Then security researcher Malwaretech, AKA Marcus Hutchins, registered a domain that acted as a kill switch, making him a hero. SC Media UK was happy to give him an award for his achievement, and later when his exploits brought him to the attention of law enforcement and he was arrested in the US for teenage black-hat hacking, creating code that was used in banking malware, SC suggested that he’d done enough to deserve a pardon. Ultimately the judge in his court case took a similar view.

The story is now told in a highly watchable documentary, WANNACRY: THE MARCUS HUTCHINS STORY, on Unlocked,  the online magazine for digital culture created by Kaspersky and available on YouTube.  Well worth viewing.


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Shipmanager Anglo-Eastern has inked a Memorandum of Understanding with Naval Dome for the provision of cyber security research and consultancy services, aimed at ensuring the continued cyber resilience of its fleet of more than 650 vessels.

Naval Dome will carry out an evaluation of the company’s cyber position, perform penetration testing and make recommendations, where necessary, on how systems can be better protected.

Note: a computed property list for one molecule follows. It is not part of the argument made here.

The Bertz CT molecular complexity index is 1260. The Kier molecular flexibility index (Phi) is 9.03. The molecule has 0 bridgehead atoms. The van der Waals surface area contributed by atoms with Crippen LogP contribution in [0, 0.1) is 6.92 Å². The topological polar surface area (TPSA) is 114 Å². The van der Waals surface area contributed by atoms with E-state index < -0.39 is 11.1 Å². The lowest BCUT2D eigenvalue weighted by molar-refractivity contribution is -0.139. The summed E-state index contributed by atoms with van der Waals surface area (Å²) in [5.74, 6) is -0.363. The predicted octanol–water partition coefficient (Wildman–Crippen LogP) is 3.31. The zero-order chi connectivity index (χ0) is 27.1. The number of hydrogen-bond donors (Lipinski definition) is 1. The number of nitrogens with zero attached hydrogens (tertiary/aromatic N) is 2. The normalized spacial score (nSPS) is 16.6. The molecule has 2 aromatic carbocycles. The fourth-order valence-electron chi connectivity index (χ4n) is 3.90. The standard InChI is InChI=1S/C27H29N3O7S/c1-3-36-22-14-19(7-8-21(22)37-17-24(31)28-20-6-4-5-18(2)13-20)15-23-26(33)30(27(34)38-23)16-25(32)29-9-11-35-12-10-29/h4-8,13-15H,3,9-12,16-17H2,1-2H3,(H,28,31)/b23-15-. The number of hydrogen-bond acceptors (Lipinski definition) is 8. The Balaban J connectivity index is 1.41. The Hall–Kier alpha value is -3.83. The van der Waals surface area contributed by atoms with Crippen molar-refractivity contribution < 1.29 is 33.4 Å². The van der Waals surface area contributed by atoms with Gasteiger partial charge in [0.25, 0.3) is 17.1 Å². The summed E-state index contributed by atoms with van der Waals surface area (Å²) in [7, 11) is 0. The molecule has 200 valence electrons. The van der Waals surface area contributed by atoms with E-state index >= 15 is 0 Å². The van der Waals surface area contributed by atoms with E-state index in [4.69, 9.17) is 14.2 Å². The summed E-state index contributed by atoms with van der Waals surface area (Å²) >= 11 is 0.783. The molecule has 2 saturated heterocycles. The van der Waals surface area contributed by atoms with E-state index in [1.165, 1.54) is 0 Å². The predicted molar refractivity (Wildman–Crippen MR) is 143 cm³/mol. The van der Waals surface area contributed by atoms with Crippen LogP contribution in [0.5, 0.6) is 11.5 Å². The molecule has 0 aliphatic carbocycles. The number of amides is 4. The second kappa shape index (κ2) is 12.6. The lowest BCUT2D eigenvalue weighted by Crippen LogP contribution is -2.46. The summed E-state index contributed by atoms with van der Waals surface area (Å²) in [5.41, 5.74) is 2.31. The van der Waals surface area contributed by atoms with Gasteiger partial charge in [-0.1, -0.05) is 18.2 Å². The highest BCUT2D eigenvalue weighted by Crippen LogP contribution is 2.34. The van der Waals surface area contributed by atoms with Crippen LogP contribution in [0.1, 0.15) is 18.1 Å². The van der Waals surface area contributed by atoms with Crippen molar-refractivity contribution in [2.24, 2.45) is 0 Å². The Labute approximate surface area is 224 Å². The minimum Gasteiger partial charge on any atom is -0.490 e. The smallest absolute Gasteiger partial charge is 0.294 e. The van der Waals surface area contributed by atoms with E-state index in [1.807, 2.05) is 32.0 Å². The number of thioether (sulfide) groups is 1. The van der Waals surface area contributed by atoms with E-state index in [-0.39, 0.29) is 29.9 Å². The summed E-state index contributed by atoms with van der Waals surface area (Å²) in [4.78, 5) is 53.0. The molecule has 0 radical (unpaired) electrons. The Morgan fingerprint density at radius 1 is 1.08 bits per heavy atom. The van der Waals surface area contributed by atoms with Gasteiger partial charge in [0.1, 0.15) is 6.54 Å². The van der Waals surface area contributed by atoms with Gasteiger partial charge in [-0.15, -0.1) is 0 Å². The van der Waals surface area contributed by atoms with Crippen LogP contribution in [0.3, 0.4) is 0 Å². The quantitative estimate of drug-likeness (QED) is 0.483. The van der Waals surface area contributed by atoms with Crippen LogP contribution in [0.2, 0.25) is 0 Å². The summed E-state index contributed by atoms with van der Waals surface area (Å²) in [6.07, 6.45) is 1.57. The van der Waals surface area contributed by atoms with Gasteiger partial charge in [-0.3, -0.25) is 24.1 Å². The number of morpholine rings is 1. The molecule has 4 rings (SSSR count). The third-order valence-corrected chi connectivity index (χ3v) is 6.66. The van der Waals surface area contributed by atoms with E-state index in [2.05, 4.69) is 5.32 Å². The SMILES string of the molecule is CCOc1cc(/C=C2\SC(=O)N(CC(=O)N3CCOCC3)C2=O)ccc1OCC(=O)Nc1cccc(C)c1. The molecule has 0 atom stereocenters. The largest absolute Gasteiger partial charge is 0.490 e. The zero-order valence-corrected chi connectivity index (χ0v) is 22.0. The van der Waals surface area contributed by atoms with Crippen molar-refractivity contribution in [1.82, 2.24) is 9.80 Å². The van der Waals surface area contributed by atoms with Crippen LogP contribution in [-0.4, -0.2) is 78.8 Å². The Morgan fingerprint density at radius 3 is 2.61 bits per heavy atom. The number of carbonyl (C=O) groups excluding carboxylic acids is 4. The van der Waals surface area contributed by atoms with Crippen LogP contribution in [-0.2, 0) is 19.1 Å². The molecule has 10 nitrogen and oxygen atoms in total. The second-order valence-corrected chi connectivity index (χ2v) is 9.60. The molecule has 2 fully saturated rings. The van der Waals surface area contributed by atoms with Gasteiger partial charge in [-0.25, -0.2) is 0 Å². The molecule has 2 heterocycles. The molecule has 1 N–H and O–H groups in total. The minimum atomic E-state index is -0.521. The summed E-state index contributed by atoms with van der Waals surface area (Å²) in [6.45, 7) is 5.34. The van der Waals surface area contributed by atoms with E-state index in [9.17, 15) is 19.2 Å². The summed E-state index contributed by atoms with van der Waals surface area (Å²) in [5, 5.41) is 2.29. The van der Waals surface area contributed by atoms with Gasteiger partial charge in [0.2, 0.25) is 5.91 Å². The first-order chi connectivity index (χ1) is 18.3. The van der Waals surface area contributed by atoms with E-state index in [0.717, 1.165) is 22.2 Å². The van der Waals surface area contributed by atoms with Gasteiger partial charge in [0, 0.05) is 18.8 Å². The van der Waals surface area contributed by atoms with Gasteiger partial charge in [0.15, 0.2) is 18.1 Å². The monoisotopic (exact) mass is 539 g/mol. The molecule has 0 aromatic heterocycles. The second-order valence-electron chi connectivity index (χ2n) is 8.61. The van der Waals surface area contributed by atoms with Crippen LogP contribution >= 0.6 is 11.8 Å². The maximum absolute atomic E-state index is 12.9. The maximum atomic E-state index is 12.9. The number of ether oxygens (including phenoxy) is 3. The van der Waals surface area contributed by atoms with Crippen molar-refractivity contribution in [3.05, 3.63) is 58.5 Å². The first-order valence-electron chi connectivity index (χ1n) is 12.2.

“Cyber threats are amongst the most serious challenges the global shipping industry faces and we share Naval Dome’s view that the industry at large must do more to protect itself,” said Capt. Bjorn Hojgaard, CEO of Anglo-Eastern.

“The MoU we have signed aims not only to enhance the level of security across our fleet, but to also encourage system providers to retrofit systems installed aboard the global fleet with more advanced cyber protection.”

As part of the agreement, Anglo-Eastern will also engage Naval Dome to collaborate with equipment manufacturers and technology service providers and push them to incorporate more effective security systems into shipboard equipment.

“We are delighted to sign this cooperation agreement with Anglo-Eastern,” said Naval Dome CEO Itai Sela.

“All ships must operate with equipment capable of preventing the most sophisticated of attacks from penetrating critical systems. As such, we believe that all players – ship owners, ship managers, offshore operators, and OEMS – need to collaborate more on how best to cost-effectively eradicate the problem once and for all. We hope equipment suppliers will step up to the challenge.”